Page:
Analytics and Student Success in the Two-Year Sector
In today’s higher education environment, the goalposts for many institutions have shifted significantly. Where the focus and incentives—both in terms of market incentives and government funding—were once squarely focused on access, today institutions are being held accountable for student success and completion. The incentive structures have changed and it’s forcing higher education leaders, especially in the two-year, open-enrollment sector, to rethink how their institutions support student success. Fortunately, this shift is happening at the same time as analytics and Big Data are making waves in the postsecondary space. These tools are providing institutional leaders with a new capacity to understand and respond to student needs. In this interview, Anton Reece and Renea Akin share their insights into how Big Data can transform student success initiatives at the two-year level.
The EvoLLLution (Evo): How have Big Data and analytics changed the way colleges and universities approach enrollment management?
Anton Reece/Renea Akin (AR/RA): The use of data and analytics has enabled the college to identify new potential areas of growth and expansion. In addition, data/analytics allows the institution enrollment team to identify short-term and longitudinal funding and impact from recruitment through retention and graduation.
Evo: How are analytics being leveraged to support student success and outcomes?
AR/RA: West Kentucky uses data to help ensure consistency in student success. For example, departments disaggregate student outcomes by location and mode of delivery to ensure the course outcomes for all courses are the same. If discrepancies are identified, action plans are set in place to address discrepancies.
Student outcome data has also been used to make staffing decisions. For example, if a discrepancy is found between a faculty member’s student success outcomes in an online and traditional course, the faculty member’s teaching assignment may be changed to better align with their strengths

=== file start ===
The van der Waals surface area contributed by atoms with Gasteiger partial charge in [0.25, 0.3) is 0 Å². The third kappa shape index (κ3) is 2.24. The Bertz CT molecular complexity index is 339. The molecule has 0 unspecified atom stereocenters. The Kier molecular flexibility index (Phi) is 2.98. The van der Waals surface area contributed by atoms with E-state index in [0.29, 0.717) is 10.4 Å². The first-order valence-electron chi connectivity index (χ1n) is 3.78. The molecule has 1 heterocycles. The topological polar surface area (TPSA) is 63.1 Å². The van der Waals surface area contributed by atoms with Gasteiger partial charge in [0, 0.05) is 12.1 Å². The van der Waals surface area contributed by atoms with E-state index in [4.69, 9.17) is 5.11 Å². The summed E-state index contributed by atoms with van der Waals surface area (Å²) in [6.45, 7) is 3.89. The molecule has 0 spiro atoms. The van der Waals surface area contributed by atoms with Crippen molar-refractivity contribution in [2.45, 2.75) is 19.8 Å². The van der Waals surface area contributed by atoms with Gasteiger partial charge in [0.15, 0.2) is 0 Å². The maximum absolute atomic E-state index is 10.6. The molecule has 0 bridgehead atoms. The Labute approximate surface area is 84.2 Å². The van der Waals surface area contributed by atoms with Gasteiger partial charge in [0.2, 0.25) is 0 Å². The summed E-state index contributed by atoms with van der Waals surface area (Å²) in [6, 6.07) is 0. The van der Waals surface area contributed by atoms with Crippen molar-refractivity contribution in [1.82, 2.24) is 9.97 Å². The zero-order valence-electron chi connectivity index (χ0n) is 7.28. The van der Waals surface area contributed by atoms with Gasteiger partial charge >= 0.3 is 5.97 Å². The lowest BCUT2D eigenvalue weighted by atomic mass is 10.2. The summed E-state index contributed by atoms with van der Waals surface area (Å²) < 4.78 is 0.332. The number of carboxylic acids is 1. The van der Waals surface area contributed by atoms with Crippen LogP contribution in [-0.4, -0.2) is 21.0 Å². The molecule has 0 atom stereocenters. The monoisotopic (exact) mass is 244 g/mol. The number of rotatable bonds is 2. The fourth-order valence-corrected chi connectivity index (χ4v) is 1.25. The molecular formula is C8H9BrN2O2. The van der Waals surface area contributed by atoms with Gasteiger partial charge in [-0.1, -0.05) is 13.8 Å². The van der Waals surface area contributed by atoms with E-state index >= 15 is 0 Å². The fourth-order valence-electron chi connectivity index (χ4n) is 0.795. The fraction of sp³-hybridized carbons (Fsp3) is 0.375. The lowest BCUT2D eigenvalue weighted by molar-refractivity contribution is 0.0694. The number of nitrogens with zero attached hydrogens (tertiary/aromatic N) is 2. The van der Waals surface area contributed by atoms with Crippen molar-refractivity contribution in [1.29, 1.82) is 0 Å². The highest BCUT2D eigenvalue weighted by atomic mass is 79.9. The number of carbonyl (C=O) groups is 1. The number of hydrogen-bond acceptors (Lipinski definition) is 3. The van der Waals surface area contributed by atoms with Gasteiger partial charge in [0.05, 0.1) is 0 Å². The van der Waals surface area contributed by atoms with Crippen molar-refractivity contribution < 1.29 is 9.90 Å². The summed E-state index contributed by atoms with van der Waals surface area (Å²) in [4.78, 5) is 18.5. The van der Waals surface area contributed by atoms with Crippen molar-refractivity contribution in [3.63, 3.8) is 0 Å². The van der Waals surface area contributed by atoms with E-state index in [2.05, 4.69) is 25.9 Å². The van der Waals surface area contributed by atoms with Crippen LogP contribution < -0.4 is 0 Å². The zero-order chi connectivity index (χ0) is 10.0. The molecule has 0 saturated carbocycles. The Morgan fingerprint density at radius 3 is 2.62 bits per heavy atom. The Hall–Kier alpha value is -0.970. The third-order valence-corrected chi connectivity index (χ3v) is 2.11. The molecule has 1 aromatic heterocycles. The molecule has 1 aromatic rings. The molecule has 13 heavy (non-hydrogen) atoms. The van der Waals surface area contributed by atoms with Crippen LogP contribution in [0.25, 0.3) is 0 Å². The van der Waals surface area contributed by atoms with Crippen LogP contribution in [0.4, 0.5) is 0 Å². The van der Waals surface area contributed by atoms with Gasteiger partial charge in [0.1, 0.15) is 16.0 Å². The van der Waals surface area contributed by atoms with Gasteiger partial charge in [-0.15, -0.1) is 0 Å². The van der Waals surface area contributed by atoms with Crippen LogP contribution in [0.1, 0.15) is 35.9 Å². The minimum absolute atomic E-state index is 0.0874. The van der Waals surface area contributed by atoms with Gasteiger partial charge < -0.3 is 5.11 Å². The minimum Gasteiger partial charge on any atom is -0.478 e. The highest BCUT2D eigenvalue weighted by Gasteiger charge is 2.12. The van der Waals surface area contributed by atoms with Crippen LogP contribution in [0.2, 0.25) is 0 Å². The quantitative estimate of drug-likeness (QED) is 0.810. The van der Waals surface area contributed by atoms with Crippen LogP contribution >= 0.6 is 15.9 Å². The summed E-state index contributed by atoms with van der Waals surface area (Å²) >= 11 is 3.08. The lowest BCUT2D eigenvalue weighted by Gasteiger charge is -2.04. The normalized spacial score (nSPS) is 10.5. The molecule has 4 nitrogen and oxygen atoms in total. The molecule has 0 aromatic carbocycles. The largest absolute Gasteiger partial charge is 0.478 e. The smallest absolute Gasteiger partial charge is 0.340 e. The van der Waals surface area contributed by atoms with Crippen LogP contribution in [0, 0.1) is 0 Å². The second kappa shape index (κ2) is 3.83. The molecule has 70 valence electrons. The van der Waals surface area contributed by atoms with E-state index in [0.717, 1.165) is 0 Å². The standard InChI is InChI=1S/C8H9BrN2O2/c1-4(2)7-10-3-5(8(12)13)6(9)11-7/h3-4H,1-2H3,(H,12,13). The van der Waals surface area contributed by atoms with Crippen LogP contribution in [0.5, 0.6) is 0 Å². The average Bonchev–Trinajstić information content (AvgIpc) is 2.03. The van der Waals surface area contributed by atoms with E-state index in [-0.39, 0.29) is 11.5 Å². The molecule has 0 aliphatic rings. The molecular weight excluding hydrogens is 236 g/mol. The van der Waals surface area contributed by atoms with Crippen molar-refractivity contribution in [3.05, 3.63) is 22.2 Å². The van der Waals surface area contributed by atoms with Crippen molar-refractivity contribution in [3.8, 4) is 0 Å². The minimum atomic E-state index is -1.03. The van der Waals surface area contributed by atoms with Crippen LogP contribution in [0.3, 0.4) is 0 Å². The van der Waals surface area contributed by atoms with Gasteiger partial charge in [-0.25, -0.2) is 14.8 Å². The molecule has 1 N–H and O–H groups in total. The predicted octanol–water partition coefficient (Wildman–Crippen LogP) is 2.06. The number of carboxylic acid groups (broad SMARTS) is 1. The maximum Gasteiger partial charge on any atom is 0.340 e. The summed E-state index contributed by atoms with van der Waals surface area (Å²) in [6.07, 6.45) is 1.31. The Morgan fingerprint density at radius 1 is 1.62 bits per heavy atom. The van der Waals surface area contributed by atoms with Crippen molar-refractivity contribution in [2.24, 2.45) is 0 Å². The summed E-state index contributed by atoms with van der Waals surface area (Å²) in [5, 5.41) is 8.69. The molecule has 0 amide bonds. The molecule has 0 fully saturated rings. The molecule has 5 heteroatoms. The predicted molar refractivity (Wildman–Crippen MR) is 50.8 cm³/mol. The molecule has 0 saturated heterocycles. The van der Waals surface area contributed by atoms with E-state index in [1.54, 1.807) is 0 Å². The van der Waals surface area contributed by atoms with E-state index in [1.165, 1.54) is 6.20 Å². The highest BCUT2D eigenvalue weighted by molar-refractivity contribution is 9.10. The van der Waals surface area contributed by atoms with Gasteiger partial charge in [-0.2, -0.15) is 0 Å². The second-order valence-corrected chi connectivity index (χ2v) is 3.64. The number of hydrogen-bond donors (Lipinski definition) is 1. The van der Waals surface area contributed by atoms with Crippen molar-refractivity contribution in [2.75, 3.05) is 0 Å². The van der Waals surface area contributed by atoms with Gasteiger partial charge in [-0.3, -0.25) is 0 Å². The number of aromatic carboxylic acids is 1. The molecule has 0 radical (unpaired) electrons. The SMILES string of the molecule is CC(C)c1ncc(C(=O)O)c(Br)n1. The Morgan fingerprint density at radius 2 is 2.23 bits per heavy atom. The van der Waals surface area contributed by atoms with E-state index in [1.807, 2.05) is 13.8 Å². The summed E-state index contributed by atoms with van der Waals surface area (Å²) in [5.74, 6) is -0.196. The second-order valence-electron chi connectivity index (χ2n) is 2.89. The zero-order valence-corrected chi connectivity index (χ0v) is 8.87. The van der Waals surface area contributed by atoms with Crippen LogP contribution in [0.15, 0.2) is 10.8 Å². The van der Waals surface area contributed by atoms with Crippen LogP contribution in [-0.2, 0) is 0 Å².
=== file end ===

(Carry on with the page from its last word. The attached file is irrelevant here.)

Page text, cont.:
Evo: How does the use of data as a mechanism to support student success change between a four-year and a two-year institution?
AR/RA: The demographics of community colleges tend to be heavily represented by non-traditional students, rather than the traditional, 18- 22-year-old student populations who bring similar but distinct needs for support.
The open access features of community and technical colleges—as opposed to the more selective approach by four-year colleges and universities—correlate to the scope and kinds of data collected, analyzed, and used to inform academic support resources. Additionally, the data collected from the rigor of transfer and major requirements at a four-year institution could inform advising practices at a two-year institution.
Evo: What are some of the most significant challenges higher education institutions face in maximizing the value of data?
AR/RA: An ongoing challenge pertains to consistency in the meaning of commonly used terms. One really strong example of this can be found in that the IPEDS definition of transfer excludes students who earn a credential. A student who earns an Associate in Arts degree and then transfers is not counted as a transfer student. However, a student who transfers with all the requisite credits for a degree—but who does not earn the degree itself—would be considered a transfer student.
Without common (and legitimate) definitions, it’s difficult to establish baselines, make comparisons, etc.
Evo: Looking to the future, what are a few other areas of institutional management you’re hoping to see transformed by Big Data and analytics?
AR/RA: Leveraging Big Data can increase the strategic use of data-driven decision making, including budgeting, student learning outcomes, success coaches, and advising. Employers, community stakeholders and legislator accountability will require institutions to be more data-savvy and consistently demonstrate the relevance and impact of their efforts.